Rafting the Grand Canyon: Adventure of a lifetime

Even a few hours raft trip can feel like an adventure. A raft trip down the Grand Canyon is perhaps one of the greatest raft adventures of all. My husband used to be a rafting guide in Alaska and Montana and still recalls the 21-day raft trip he took down the Colorado River years ago with friends as the one trip he’d love to repeat one day.

Rafting the Grand Canyon takes planning, reservations, time and money. Because the number of trips allowed down the Colorado River through the canyon are limited, it’s important to plan ahead.

In my husband’s case, their trip was a do-it-yourself, non-commercial trip (private) which cut down on the money part, but increased the level of planning to make sure their food lasted for the 21 days and to make sure they had all the gear they needed.

To get a permit for a private 15 to 25 day trip from Lees Ferry to Diamond Creek, apply through the Grand Canyon National Park’s weighted lottery system. Before you apply, though, read the requirements to see if your group qualifies. The lottery is held each February for trips for the following year.

If you want a private trip for a shorter period of time, apply for a non-commercial 2-5 day trip. This trip through the Lower Gorge section of the canyon offers 52 miles of smooth and white water paddling. Permits are given out on a first come, first serve basis a year in advance. Here’s the application that includes a phone number.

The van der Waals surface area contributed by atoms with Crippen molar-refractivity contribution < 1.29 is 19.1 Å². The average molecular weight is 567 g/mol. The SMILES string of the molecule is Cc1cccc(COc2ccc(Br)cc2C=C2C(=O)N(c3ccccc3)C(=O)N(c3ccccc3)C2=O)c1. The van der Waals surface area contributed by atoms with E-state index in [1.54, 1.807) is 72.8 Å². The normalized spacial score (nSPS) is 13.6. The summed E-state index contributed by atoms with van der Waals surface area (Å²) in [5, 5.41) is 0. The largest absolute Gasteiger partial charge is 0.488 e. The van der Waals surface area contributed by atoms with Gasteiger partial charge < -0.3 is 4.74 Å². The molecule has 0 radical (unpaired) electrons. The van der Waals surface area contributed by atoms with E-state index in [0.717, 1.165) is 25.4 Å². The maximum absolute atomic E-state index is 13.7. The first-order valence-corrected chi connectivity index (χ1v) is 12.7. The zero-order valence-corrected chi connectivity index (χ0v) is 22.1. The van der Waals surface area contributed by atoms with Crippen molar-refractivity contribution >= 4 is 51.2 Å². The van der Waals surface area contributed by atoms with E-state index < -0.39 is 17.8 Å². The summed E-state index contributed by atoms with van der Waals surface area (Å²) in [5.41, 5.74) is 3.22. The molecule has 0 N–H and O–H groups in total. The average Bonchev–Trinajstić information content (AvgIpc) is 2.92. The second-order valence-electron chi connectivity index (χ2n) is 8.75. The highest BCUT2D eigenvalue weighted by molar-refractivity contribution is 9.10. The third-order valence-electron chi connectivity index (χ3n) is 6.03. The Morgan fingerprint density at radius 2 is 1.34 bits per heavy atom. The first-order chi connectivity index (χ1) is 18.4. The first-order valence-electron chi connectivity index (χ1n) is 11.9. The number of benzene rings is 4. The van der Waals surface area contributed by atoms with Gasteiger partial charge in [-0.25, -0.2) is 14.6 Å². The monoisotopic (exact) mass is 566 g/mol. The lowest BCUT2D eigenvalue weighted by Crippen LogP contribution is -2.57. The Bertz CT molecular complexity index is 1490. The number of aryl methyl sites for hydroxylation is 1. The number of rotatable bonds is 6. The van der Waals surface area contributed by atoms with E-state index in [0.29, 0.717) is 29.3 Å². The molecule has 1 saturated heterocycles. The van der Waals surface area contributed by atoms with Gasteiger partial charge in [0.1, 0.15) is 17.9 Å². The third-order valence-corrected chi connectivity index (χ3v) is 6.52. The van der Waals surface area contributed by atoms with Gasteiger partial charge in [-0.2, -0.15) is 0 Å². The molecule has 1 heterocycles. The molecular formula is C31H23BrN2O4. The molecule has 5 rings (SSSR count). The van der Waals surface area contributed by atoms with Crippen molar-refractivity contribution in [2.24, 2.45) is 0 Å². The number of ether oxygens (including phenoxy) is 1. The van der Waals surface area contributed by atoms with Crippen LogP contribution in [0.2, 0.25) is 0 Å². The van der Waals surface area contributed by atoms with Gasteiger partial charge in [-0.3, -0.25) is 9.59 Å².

If you want just a taste of rafting where someone else does the planning, consider a commercial one-day or half-day trip.

The Hualapai Tribe operates the Hualapai River Runners which offers full-day white water trips that begin at Diamond Creek.

For or half-day or full-day smooth water trips from Glen Canyon Dam to Lees Ferry, check out Colorado River Discovery, LCC. Trips start up in March.

Like the non-commercial trips, reservations need to be made well in advance. There are other commercial operations that offer trips of the several day to a few hours variety.

Rafting The Grand Canyon and Utah’s website is one place to look at a variety of options. There are links that highlight sections of the Colorado River. If you have some cash to spend, go for it.

Also, check out Rafting through the Grand Canyon by Philip Greenspun for a up-close look at a longer raft trip. Greenspun does a tidy job of highlighting a commercial trip he took with the outfitter OARS. Wonderful photos are part of the mix.

Good luck lining up the trip that’s perfect for you and happy rafting!